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John Wesley Work III – Episode 1 African American Folklorists, Writers and The Blues

Published by
Lamont Jack Pearley

 

Talking Bout The Blues Video series African American Folklorist, Writers and the Blues. This series highlights African American writers, folklorists, ethnologist, composers and playwriters, that documented, described and flat out canvased the Black experience through their works, connecting the dots between the Blues, Spirituals, Work songs, Prison songs and the social and economic climate of Blacks in America.

This Episode Highlights the works and compositions of the Composer, professor and Folklorist John Wesley Work III

Pictures and Video Courtesy the Library of Congress

Video Archive from Alan Lomax’s “The Land Where the Blues Began” Courtesy Media Generation

Video content courtesy Juilliard/YouTube

Voice Over Lamont Jack Pearley

This is a Race + Film + Music Production

All Rights Reserved “Talking Bout The Blues” (c) 2015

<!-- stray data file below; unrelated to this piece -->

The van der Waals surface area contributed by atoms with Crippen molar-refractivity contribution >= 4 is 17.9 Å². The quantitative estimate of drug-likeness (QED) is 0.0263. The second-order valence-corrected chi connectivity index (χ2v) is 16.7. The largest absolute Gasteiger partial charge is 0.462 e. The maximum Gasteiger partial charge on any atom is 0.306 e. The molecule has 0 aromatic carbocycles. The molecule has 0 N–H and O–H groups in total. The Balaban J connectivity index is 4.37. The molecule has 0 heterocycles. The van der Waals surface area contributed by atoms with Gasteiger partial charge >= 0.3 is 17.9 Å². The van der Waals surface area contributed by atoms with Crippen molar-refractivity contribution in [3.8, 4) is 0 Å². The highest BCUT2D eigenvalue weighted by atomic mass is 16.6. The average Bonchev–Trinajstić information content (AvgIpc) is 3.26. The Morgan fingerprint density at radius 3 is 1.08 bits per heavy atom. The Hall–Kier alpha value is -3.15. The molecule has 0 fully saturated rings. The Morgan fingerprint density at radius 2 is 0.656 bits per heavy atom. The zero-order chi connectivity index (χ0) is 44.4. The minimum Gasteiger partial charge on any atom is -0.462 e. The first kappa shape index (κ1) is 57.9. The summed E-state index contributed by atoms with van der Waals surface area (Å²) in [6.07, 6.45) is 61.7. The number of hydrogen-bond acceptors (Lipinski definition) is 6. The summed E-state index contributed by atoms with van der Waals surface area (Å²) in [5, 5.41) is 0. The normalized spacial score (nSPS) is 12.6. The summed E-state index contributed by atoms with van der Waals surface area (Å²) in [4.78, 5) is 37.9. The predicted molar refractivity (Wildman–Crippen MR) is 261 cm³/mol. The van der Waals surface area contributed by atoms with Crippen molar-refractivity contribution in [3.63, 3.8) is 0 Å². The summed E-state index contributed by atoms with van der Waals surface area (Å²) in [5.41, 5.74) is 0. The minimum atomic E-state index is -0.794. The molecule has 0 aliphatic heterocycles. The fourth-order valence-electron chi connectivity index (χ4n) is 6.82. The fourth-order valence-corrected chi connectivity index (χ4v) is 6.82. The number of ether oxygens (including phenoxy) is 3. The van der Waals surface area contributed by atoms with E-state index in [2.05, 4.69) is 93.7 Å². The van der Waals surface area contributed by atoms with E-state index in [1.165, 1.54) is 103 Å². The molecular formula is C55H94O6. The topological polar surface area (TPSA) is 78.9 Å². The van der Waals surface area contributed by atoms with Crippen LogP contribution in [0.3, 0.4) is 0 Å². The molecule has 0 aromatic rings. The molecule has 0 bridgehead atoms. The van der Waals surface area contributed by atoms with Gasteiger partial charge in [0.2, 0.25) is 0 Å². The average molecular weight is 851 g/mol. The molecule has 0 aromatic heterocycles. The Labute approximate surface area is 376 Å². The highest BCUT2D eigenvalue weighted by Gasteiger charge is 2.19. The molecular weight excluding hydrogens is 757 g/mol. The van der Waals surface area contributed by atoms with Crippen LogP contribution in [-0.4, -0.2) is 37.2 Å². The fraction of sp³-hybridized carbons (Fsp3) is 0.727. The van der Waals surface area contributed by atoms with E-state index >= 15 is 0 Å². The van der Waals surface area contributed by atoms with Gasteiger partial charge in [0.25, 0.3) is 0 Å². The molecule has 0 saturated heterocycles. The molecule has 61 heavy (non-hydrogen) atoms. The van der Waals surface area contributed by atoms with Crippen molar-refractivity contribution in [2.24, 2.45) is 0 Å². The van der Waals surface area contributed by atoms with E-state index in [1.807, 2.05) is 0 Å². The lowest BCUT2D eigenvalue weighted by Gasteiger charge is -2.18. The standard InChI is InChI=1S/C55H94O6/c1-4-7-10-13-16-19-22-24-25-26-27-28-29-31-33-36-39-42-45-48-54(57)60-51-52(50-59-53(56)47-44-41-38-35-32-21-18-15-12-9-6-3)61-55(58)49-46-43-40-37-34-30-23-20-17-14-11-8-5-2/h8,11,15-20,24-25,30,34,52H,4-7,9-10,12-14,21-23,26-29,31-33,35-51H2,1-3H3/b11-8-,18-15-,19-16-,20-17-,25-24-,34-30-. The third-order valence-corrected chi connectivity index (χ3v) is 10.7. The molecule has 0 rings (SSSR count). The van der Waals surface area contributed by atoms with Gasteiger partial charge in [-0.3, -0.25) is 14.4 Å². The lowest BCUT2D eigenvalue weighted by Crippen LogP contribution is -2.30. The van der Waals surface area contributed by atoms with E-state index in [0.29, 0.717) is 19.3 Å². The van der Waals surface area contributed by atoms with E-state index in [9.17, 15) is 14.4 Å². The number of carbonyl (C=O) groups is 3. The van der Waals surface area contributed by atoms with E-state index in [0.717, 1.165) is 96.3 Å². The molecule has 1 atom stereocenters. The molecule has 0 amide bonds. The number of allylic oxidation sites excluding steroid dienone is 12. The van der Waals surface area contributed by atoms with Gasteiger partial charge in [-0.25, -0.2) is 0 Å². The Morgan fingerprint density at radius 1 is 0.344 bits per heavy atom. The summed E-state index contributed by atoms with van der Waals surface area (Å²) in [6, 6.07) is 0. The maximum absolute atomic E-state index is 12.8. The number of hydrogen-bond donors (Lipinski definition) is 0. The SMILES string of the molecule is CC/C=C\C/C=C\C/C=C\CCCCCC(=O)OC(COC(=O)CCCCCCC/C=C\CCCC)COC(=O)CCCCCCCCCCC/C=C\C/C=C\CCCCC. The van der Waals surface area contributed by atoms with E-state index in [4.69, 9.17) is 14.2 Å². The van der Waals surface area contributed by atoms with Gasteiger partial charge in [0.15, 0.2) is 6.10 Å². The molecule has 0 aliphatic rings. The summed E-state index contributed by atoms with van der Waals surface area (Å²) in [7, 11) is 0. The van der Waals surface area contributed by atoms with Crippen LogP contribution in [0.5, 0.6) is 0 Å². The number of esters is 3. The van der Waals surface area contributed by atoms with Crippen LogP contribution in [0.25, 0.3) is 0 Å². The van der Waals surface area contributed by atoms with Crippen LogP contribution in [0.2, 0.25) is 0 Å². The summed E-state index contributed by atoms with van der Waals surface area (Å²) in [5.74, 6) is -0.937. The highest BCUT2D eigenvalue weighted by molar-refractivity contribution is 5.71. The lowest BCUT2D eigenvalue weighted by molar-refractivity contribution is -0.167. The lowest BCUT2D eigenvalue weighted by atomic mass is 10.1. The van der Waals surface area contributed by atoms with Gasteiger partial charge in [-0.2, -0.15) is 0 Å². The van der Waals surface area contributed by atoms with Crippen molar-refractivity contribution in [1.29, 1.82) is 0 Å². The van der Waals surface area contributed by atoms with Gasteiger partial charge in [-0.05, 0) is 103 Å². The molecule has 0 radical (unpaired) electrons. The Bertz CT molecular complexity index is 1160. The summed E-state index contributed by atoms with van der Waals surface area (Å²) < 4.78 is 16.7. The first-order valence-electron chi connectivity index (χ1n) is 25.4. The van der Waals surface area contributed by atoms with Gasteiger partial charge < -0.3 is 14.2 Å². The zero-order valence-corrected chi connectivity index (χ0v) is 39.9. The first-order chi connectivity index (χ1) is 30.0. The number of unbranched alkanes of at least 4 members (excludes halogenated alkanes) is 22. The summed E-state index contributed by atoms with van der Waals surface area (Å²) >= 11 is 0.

John Wesley Work III began composing while still in high school and continued throughout his career, completing over one hundred compositions in a variety of musical forms — which lead Work to being awarded first prize in the 1946 competition of the Federation of American Composers for his cantataThe Singers, and in 1947 he received an award from the National Association of Negro Musicians. In 1963 he was awarded an honorary doctorate from Fisk University.

Works best known articles were “Plantation Meistersingers” in The Musical Quarterly (Jan. 1940), and “Changing Patterns in Negro Folksongs” in the Journal of American Folklore (Oct. 1940).

His grandfather, John Wesley Work, was a church choir director in Nashville, wrote and arranged music for choirs which members were original Fisk Jubilee singers, His father, John Wesley Work Jr., was a singer, folksong collector and professor of music, Latin, and history at Fisk, and his mother, Agnes Haynes Work, was a singer who helped train the Fisk Jubilee singers. His uncle, Frederick Jerome Work, also collected and arranged folksongs, and his brother, Julian, became a professional musician and composer.

Note — Charles S. Johnson later became the university’s first black president in October 1946

Produced by Lamont Jack Pearley
Race+FIlm+Music Productions
(c) Talking Bout The Blues

 

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